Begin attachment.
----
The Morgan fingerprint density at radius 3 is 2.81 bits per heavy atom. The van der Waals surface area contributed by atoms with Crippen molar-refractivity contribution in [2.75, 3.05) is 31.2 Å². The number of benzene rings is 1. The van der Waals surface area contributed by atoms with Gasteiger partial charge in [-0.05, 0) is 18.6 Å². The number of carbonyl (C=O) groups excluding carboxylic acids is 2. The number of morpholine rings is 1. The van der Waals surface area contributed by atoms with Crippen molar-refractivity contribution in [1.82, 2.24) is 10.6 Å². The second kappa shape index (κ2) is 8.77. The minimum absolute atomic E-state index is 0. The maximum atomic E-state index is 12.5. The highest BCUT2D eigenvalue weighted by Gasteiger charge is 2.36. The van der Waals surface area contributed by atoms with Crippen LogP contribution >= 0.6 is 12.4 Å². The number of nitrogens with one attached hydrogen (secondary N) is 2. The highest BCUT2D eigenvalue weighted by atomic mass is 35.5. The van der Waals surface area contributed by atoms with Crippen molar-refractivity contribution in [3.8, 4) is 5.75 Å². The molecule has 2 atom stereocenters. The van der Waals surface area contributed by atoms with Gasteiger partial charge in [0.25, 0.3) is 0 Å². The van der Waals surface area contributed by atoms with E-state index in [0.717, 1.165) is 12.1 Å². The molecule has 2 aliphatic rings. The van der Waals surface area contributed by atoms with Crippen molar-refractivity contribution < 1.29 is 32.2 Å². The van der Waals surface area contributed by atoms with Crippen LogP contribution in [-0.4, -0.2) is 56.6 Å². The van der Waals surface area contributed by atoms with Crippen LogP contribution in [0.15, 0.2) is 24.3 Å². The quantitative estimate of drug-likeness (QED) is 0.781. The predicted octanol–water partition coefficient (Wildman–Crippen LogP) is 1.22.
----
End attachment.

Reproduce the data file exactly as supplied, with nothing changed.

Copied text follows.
The Morgan fingerprint density at radius 3 is 2.81 bits per heavy atom. The van der Waals surface area contributed by atoms with Crippen molar-refractivity contribution in [2.75, 3.05) is 31.2 Å². The number of benzene rings is 1. The van der Waals surface area contributed by atoms with Gasteiger partial charge in [-0.05, 0) is 18.6 Å². The number of carbonyl (C=O) groups excluding carboxylic acids is 2. The number of morpholine rings is 1. The van der Waals surface area contributed by atoms with Crippen molar-refractivity contribution in [1.82, 2.24) is 10.6 Å². The second kappa shape index (κ2) is 8.77. The minimum absolute atomic E-state index is 0. The maximum atomic E-state index is 12.5. The highest BCUT2D eigenvalue weighted by Gasteiger charge is 2.36. The van der Waals surface area contributed by atoms with Crippen LogP contribution >= 0.6 is 12.4 Å². The number of nitrogens with one attached hydrogen (secondary N) is 2. The highest BCUT2D eigenvalue weighted by atomic mass is 35.5. The van der Waals surface area contributed by atoms with Crippen molar-refractivity contribution in [3.8, 4) is 5.75 Å². The molecule has 2 atom stereocenters. The van der Waals surface area contributed by atoms with Gasteiger partial charge in [0.25, 0.3) is 0 Å². The van der Waals surface area contributed by atoms with E-state index in [0.717, 1.165) is 12.1 Å². The molecule has 2 aliphatic rings. The van der Waals surface area contributed by atoms with Crippen molar-refractivity contribution < 1.29 is 32.2 Å². The van der Waals surface area contributed by atoms with Crippen LogP contribution in [-0.4, -0.2) is 56.6 Å². The van der Waals surface area contributed by atoms with Crippen LogP contribution in [0.15, 0.2) is 24.3 Å². The quantitative estimate of drug-likeness (QED) is 0.781. The predicted octanol–water partition coefficient (Wildman–Crippen LogP) is 1.22.